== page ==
16:11 CEST 93 km/59 km to go
The peloton is passing the Louvre, next to the Jardin des Tuileries, still led by US Postal. The second sprint is approaching in a few kilometres, and FDJeux.com are getting their train going again. McEwen is safely on Cooke's wheel.
16:12 CEST 95 km/57 km to go
US Postal lead across the finishing line for the second time, then FDJ start their leadout straight away. Casar powers away in front, then McGee, Da Cruz, Cooke, McEwen and Zabel.
McEwen goes early and easily takes the sprint from Cooke. Nice anticipation. Zabel takes third again. They sit up, and now will have to wait for the final sprint to see who wears the green. McEwen now has 2 points lead over Cooke.
There is a counter attack by Edaleine (Jean Delatour) straight after the sprint.
16:16 CEST 97 km/55 km to go
US Postal continue their team time trial formation on the front, and Edaleine
is history. They've got seven riders on the front with Armstrong in eighth and
the other postie right behind him. The peloton is really moving now.
Christophe Oriol (Ag2r) sprints off the front, but he'll have a hard time holding off the "grey train". Ullrich and Vinokourov are sitting right behind Armstrong, as is normal.
16:18 CEST 100 km/52 km to go
Oriol extends his lead to 8 seconds as he crosses the finish line for the third time. There are still eight 6.5 km laps to go. US Postal is on the front, as usual.
16:21 CEST 102 km/50 km to go
Oriol nearly makes it up to the Arc de Triomphe, but cannot defy the laws of physics and brute strength, and is mowed down by US Postal. Immediately there are counterattacks, with Lefevre, Voeckler and a Kelme rider trying. No-one can escape yet.
16:23 CEST 106 km/46 km to go
The attacks are splitting the peloton, with Brochard, Kessler and eight others getting off the front. The peloton is close behind them, very strung out.
Brochard attacks again as they are caught.
16:25 CEST 106.5 km/45.5 km to go
Brochard is riding strongly, and like his teammate Oriol a lap before, he has opened up an 8 second gap to the US Postal led peloton as he crosses the line for the fourth time.
Garica Acosta has a puncture, and will have difficulty getting back on at this speed. He has to wait a bit for a spare wheel.
We just received an email from Pam, who is "watching" the live coverage from a gold mine in northern Tanzania. The wonders of the internet :-)
"La Broche" takes the right hand side of the road up the Champs-Elysees towards the Arc de Triomphe, avoiding the cobbles. He is cheered by the thousands of fans lining the road several deep.
The peloton, led by US Postal, is 13 seconds behind the pony tailed Frenchman.
16:32 CEST 110 km/42 km to go
Laurent Brochard continues his lone breakaway, powering along in his big gear around the back of the course. There is a small group that has peeled off the front of the peloton in pursuit, but they're not organised. He has 10 seconds.
16:33 CEST 113 km/39 km to go
Brochard crosses the line for the fifth time - he has 6 x 6.5 km laps to go, as the peloton erupts in pursuit. His gap is coming down now, but he still has 7 seconds.
Cedric Vasseur and Andrea Peron bridge up to him.
16:35 CEST 115 km/37 km to go
There are now three leaders hammering up towards the Arc de Triomphe at 50 km/h.
Christophe Moreau (Credit Agricole) bridges up to them easily. Then the peloton
comes up behind.
Brochard tries again, but it's useless. Then Jakob Piil (CSC) leads them round the U-turn at the top of the course. Piil extends his gap a little on the descent.
16:40 CEST 119 km/33 km to go
The peloton is strung out in one long snake as numerous riders try to hammer off the front. But it's hard at 65 km/h.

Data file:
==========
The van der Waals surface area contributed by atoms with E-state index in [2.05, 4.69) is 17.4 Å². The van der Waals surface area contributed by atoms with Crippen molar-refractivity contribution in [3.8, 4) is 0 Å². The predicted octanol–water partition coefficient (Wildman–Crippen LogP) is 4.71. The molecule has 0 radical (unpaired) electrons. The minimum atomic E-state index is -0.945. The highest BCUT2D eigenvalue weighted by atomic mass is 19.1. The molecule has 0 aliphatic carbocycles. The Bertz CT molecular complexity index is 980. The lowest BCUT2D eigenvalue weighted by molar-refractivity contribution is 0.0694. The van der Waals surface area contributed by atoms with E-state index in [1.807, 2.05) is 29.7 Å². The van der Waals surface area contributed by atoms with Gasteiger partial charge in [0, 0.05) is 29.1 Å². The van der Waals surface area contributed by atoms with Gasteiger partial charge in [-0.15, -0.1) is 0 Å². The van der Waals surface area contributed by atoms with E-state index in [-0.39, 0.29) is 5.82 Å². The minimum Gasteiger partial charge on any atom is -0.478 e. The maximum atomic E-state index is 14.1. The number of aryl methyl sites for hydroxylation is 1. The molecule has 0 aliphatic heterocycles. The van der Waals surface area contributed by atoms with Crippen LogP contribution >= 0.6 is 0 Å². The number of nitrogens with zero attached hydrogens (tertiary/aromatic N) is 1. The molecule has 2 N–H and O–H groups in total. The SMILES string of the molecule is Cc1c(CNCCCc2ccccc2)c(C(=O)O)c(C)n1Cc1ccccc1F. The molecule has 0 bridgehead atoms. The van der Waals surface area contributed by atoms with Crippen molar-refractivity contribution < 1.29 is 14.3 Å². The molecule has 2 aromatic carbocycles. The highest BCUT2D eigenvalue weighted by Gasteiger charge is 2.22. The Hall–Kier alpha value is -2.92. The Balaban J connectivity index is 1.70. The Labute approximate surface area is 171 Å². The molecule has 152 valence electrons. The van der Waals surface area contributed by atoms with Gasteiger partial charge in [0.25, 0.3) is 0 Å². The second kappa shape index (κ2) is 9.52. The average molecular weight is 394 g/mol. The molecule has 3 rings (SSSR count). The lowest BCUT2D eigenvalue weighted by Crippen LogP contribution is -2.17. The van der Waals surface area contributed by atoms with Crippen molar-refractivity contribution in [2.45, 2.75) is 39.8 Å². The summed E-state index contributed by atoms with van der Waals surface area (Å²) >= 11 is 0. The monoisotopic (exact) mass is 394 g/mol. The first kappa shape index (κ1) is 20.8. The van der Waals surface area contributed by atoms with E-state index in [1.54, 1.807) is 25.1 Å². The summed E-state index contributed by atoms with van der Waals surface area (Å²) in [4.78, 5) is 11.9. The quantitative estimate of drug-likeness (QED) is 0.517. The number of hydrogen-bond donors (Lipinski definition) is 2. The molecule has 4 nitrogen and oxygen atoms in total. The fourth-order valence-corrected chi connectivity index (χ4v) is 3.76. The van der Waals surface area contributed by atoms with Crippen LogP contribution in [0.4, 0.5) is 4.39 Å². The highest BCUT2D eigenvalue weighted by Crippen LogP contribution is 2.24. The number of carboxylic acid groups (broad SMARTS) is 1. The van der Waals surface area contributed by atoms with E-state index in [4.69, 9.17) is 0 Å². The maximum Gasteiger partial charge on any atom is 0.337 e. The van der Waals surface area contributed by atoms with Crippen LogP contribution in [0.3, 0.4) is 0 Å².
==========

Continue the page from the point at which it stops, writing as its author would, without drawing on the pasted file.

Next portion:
Another Ag2r rider accelerates - it looks like Astarloza. Seven riders go with him. The group gets together just before the the Place de la Concorde. Blaudzun, Bodrogi, Garcia Acosta(!), Latasa, Hary, Sebastien Hinault, Bram de Groot.
They have 25" lead over the peloton as they cross the line - the biggest gap so far.
16:43 CEST 121 km/31 km to go
The peloton sits up a bit, allowing the eight leaders to get 40" in front at the Arc de Triomphe. FDJeux.com put a rider in front, but they'll need more than that.
16:46 CEST 123 km/29 km to go
FDJeux.com have more riders in front, trying to close the 0'44 gap to the eight riders in front. There are a couple of Telekoms in front too. They'll need to ride flat out to get them back.
Millar punctures, bit his team waits for him and brings him back.
16:49 CEST 126 km/26 km to go
We still have eight leaders: Blaudzun, Bodrogi, Garcia Acosta, Astarloza, Latasa, Hary, Hinault and de Groot, and they cross the Place de La Concorde just before the seventh finish line passage. Just 26 km to go now.
The chase is led still by Telekom and FDJeux.com, but they are outnumbered. There is a Delatour rider up there too. The gap at the finish line is 44 seconds.
16:51 CEST 128 km/24 km to go
The leaders hit the Arc de Triomphe as the peloton grinds away behind them in pursuit. Telekom is working quite hard, and the gap is 43 seconds. Status quo....
16:54 CEST 131 km/21 km to go
The leaders hit the back side of the course, still cooperating well, trying to keep this hungry pack at bay. The bunch is gradually reducing the gap, second by second. It's now down to 41 seconds.
Cofidis has put a few men in front of the peloton too, and this will help the Telekom/FDJ/Delatour chase.
16:56 CEST 132 km/20 km to go
The organisation in the peloton is greater: 12 men in front compared to 8 working in the break. They've brought the leaders back to 36 seconds, but there's still a lot of work to do over these last three laps.
Bodrogi is one of the strongest riders in the break - he finished fifth in the TT yesterday.
16:58 CEST 134 km/18 km to go
The sun is shining more strongly now, much to the satisfaction of the thousands of fans who are appreciating this fast finale to the Centenary Tour. We've still got eight leaders, who are now just 30" in front of a hard working peloton.
17:00 CEST 135 km/17 km to go